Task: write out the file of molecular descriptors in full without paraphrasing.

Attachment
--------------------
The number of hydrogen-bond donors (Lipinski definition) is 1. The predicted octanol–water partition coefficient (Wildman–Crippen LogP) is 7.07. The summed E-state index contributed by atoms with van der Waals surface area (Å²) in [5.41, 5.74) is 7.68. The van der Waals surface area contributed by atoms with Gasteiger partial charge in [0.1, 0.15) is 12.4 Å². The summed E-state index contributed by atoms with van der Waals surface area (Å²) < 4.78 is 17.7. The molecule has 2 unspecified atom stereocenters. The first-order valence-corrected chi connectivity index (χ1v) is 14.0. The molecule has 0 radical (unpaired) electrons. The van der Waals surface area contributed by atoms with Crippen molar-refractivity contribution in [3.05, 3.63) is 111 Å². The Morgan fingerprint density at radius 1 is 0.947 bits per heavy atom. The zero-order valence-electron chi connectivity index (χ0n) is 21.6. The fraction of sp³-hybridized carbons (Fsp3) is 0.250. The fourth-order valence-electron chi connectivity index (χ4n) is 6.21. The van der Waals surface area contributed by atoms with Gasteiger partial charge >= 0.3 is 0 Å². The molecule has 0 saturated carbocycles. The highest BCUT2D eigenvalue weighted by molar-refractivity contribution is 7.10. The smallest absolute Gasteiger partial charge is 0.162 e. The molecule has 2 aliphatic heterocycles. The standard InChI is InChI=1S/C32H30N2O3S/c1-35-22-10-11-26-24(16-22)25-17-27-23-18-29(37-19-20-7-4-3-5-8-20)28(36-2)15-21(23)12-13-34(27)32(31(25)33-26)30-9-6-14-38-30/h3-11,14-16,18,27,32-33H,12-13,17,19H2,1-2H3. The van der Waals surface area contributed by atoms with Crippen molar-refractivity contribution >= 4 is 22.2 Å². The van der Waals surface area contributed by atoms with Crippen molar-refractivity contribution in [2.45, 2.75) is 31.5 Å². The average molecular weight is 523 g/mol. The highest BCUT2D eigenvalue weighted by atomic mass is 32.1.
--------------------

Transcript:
The number of hydrogen-bond donors (Lipinski definition) is 1. The predicted octanol–water partition coefficient (Wildman–Crippen LogP) is 7.07. The summed E-state index contributed by atoms with van der Waals surface area (Å²) in [5.41, 5.74) is 7.68. The van der Waals surface area contributed by atoms with Gasteiger partial charge in [0.1, 0.15) is 12.4 Å². The summed E-state index contributed by atoms with van der Waals surface area (Å²) < 4.78 is 17.7. The molecule has 2 unspecified atom stereocenters. The first-order valence-corrected chi connectivity index (χ1v) is 14.0. The molecule has 0 radical (unpaired) electrons. The van der Waals surface area contributed by atoms with Crippen molar-refractivity contribution in [3.05, 3.63) is 111 Å². The Morgan fingerprint density at radius 1 is 0.947 bits per heavy atom. The zero-order valence-electron chi connectivity index (χ0n) is 21.6. The fraction of sp³-hybridized carbons (Fsp3) is 0.250. The fourth-order valence-electron chi connectivity index (χ4n) is 6.21. The van der Waals surface area contributed by atoms with Gasteiger partial charge >= 0.3 is 0 Å². The molecule has 0 saturated carbocycles. The highest BCUT2D eigenvalue weighted by molar-refractivity contribution is 7.10. The smallest absolute Gasteiger partial charge is 0.162 e. The molecule has 2 aliphatic heterocycles. The standard InChI is InChI=1S/C32H30N2O3S/c1-35-22-10-11-26-24(16-22)25-17-27-23-18-29(37-19-20-7-4-3-5-8-20)28(36-2)15-21(23)12-13-34(27)32(31(25)33-26)30-9-6-14-38-30/h3-11,14-16,18,27,32-33H,12-13,17,19H2,1-2H3. The van der Waals surface area contributed by atoms with Crippen molar-refractivity contribution >= 4 is 22.2 Å². The van der Waals surface area contributed by atoms with Crippen molar-refractivity contribution in [2.45, 2.75) is 31.5 Å². The average molecular weight is 523 g/mol. The highest BCUT2D eigenvalue weighted by atomic mass is 32.1.